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This article from Rachel Lees-Green, a Sustainable Transport Consultant at MRCagney, was originally published on Linkedin.
Big changes are needed in our cities so people can travel in ways that are better for the environment, better for our health, and that enable everybody to move about easily, including people who can't drive or can’t afford a car. Building support for these changes depends on how we talk about them.
I recently read The Workshop's Short Guide on How to Talk About Urban Mobility and Transport Shift. Here are my key takeaways.
Tell better stories instead of filling people up with facts
As transport professionals, we often rely heavily on facts and figures to support our proposed solutions. This is the ‘information deficit model’, where we assume that people will come around to our way of thinking if only we give them enough evidence. But this approach doesn't work in practice. People process information using mental shortcuts that reinforce their current understanding of the world. And the dominant narratives in our society tend to offer simplistic explanations about complex issues. To help people understand the types of the solutions that will improve urban transport, our evidence needs to be woven into stories that are designed to shift narratives.
Empower people to develop a deeper understanding of complex issues
One of the dominant shallow narratives about transport is that individual behaviour change is the key to reducing transport emissions. When we talk about transport shift, we should focus on how urban transport systems need to change, not on individual change.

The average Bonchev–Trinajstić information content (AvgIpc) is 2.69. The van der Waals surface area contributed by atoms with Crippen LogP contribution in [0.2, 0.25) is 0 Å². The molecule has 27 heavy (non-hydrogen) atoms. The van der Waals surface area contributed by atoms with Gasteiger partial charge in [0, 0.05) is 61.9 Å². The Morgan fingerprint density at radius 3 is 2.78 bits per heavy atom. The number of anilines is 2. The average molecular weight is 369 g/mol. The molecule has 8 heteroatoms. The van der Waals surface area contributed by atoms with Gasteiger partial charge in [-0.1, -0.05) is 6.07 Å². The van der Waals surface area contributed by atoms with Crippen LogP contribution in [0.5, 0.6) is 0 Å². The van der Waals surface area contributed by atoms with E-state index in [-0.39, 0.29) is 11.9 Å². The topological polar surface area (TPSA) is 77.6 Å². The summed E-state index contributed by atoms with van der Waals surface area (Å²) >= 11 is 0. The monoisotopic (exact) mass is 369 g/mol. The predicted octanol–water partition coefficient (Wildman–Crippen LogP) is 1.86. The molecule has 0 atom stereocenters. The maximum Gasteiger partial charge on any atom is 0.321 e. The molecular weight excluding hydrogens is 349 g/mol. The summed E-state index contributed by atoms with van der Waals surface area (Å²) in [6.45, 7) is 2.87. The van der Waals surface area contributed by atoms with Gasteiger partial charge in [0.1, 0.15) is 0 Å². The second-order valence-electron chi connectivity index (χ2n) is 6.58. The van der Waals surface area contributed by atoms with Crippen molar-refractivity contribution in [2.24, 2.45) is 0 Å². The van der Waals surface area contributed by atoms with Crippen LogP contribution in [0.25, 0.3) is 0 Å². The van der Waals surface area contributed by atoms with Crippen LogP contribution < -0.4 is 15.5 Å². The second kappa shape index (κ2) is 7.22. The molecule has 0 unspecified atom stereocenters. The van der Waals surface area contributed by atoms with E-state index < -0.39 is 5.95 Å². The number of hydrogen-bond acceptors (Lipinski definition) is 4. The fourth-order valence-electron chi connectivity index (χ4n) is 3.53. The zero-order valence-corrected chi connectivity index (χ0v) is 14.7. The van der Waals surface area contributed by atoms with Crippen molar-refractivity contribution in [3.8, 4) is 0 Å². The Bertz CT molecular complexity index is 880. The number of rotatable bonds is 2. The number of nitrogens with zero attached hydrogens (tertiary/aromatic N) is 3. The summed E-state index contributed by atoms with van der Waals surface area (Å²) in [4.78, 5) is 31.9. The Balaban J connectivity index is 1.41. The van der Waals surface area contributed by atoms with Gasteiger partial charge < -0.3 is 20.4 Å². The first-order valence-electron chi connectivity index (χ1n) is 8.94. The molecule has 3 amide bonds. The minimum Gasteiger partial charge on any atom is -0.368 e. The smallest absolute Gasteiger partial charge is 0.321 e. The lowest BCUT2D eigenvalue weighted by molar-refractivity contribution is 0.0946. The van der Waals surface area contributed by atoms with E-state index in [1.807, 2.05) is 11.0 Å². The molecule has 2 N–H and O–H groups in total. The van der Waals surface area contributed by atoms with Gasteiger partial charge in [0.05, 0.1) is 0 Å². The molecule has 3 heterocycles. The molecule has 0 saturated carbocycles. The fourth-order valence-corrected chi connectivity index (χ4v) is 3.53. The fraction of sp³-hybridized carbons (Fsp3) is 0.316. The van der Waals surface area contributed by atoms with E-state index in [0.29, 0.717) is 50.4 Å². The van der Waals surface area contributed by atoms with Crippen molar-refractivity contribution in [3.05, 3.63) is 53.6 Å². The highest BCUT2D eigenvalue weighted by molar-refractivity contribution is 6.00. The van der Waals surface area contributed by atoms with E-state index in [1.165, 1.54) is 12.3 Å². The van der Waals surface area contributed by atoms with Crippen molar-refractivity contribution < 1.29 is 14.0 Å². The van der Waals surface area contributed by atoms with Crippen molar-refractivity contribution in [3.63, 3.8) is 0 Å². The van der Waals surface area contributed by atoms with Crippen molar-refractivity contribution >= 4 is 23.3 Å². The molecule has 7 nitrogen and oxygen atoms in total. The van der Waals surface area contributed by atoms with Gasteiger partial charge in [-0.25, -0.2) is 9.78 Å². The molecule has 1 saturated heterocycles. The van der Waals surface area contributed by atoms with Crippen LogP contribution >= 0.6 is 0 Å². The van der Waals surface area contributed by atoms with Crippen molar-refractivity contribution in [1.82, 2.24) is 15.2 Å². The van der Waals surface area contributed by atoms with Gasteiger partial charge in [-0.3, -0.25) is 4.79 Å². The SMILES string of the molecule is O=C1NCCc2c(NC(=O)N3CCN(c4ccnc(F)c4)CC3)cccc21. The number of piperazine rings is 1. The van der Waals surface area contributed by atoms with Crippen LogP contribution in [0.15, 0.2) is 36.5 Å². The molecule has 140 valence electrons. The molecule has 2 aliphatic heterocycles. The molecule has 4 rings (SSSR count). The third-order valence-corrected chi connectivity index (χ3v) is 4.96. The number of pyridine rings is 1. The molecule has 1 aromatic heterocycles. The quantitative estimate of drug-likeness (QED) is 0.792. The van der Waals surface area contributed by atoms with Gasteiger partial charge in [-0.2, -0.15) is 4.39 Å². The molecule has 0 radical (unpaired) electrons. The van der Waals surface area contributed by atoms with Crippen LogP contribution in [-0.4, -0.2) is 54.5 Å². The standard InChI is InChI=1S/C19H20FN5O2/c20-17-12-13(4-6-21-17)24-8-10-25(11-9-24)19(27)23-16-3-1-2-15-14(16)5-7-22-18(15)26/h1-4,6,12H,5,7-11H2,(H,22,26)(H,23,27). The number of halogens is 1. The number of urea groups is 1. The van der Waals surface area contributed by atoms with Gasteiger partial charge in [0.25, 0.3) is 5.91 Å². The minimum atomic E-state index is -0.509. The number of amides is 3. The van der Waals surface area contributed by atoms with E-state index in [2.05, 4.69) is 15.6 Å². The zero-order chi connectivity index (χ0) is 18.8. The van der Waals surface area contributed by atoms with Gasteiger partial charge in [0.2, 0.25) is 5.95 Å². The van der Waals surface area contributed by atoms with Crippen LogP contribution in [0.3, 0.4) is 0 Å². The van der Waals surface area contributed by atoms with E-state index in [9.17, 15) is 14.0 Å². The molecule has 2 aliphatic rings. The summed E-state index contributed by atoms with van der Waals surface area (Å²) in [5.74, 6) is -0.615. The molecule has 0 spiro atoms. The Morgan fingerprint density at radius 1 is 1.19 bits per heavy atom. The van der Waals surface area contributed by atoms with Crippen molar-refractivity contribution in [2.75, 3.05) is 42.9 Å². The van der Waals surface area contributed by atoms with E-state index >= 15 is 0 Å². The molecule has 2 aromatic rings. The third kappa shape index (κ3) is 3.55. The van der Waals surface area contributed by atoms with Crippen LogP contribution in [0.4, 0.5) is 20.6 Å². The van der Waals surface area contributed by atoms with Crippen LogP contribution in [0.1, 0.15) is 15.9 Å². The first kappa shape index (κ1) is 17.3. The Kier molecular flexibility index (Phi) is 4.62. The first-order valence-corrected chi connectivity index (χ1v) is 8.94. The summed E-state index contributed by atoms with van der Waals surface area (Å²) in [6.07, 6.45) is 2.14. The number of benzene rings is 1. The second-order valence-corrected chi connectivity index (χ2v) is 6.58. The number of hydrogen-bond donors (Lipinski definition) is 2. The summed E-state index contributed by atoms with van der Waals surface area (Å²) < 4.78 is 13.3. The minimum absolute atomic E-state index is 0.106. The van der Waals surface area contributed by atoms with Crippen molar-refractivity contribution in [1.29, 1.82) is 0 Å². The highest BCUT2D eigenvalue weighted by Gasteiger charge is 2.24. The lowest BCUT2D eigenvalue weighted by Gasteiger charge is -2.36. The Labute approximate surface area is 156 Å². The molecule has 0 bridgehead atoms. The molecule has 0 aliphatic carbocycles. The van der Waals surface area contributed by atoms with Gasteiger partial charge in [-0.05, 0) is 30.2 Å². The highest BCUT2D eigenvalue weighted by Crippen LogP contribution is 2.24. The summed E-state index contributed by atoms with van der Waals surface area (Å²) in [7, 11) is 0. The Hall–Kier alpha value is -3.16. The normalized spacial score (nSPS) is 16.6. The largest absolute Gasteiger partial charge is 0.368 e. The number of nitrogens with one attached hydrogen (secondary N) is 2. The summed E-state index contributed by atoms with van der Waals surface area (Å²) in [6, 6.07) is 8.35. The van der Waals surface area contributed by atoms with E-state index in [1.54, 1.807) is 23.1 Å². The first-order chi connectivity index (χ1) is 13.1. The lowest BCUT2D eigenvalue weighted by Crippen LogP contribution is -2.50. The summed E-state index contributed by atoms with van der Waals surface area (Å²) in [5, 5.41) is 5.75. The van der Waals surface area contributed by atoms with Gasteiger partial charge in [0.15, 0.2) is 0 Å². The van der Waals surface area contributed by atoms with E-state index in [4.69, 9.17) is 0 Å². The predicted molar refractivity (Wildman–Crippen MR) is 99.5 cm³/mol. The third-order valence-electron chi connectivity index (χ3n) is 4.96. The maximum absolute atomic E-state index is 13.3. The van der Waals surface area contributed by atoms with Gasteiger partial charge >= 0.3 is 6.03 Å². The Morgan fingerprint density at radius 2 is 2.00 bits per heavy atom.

We can also help people understand that the way things are now didn't come about through individual choice or because it's the natural state of the world. Real people made decisions that led us to the present day, and real people can make decisions that change the direction we're heading in the future. This insight can give people a greater sense of agency.
Connect with collective values
Build narratives that lead with values like protecting the environment, looking after people, and giving everybody the opportunity to move freely and independently. Focusing on these types of values motivates people to think about collective wellbeing. On the other hand, when we invoke values like economic progress or cost effectiveness, people default to small fixes or technological solutions and shy away from bigger systems change.
Choose your words carefully
Some of the language we use frequently in our work can have layers of meaning that evoke things we weren’t intending. Two words stood out for me.
The Workshop’s guide recommends focusing instead on other values – like fairness, freedom, and protecting the environment. If you choose to (or need to) talk about safety or sustainability, it’s important to clearly define the term so your audience is on the same page as you.
I encourage you to read The Workshop’s guide yourself and consider how you could communicate differently, whether in your work or when talking with friends and whānau.